Demise of a salesman

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ROGER LEVITT was a super-salesman who earned millions. With his sharp-suited image and expensive Davidoff cigars, hand-made and flown in from Cuba, he set out to be the biggest and the best.

His undeniable charisma, backed by all the trappings of success (including a chauffeur-driven Bentley and large mansion) may have played a part in bringing into his business fold Sebastian Coe, the Tory MP and former Olympic gold medallist, and Adam Faith, the singer and actor. Both became directors of Levitt subsidiaries.

He also promoted Lennox Lewis, the heavyweight boxing champion, sitting at ringside during fights, and counted Frederick Forsyth, the thriller writer, as a close friend.

Levitt emerged from a humble background in the East End of London to start his working life as a trainee manager for Marks & Spencer. He moved on to Crown Life and within a few years had become one of its most successful insurance salesmen. In 1977 he set up a two-man business called Roger Levitt Pension Consultants.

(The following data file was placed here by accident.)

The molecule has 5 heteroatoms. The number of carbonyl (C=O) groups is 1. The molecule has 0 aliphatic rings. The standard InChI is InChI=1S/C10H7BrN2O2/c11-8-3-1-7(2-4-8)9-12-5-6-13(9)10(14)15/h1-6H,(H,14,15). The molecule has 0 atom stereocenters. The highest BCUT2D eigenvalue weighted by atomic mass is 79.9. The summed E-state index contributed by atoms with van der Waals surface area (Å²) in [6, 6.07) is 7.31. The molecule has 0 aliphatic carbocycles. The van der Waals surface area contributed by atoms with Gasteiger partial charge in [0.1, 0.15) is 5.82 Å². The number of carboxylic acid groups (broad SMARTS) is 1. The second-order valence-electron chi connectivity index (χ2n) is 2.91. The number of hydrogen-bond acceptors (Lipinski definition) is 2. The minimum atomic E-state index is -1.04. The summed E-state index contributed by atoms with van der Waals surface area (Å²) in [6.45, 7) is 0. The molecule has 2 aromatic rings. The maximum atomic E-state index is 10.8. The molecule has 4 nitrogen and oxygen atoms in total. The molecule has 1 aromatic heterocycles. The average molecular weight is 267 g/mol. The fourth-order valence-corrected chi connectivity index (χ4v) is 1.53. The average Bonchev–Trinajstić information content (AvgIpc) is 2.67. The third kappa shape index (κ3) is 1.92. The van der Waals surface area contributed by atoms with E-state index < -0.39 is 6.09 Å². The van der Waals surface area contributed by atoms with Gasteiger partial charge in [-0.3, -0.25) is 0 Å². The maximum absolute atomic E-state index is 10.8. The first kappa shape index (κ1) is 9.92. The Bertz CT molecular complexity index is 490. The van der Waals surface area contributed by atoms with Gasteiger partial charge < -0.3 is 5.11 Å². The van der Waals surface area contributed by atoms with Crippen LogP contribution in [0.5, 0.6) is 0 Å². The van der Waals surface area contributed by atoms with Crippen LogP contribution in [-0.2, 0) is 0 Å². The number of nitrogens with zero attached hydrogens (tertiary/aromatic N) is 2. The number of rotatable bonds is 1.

Within 10 years Levitt, 44, had built his business into the largest independent company in Britain in the financial services field. At its height the company, operating from headquarters in the West End, employed 450 people in London and six regional offices.

Levitt was never a conventional City figure - he made a corporate video showing him rising at 6am, jogging miles before breakfast and then dashing off to New York on Concorde - but financiers were impressed with his presentational skills.

Then the recession hit and by 1989 things had gone badly wrong. It has been suggested that an inability to delegate and judge those he relied on played a part in his downfall.

Whatever the reason, Levitt tried to cover up his company's desperate difficulties. He lied to Fimbra, the City watchdog, and liquidators who moved in found a company in debt to the tune of pounds 34m.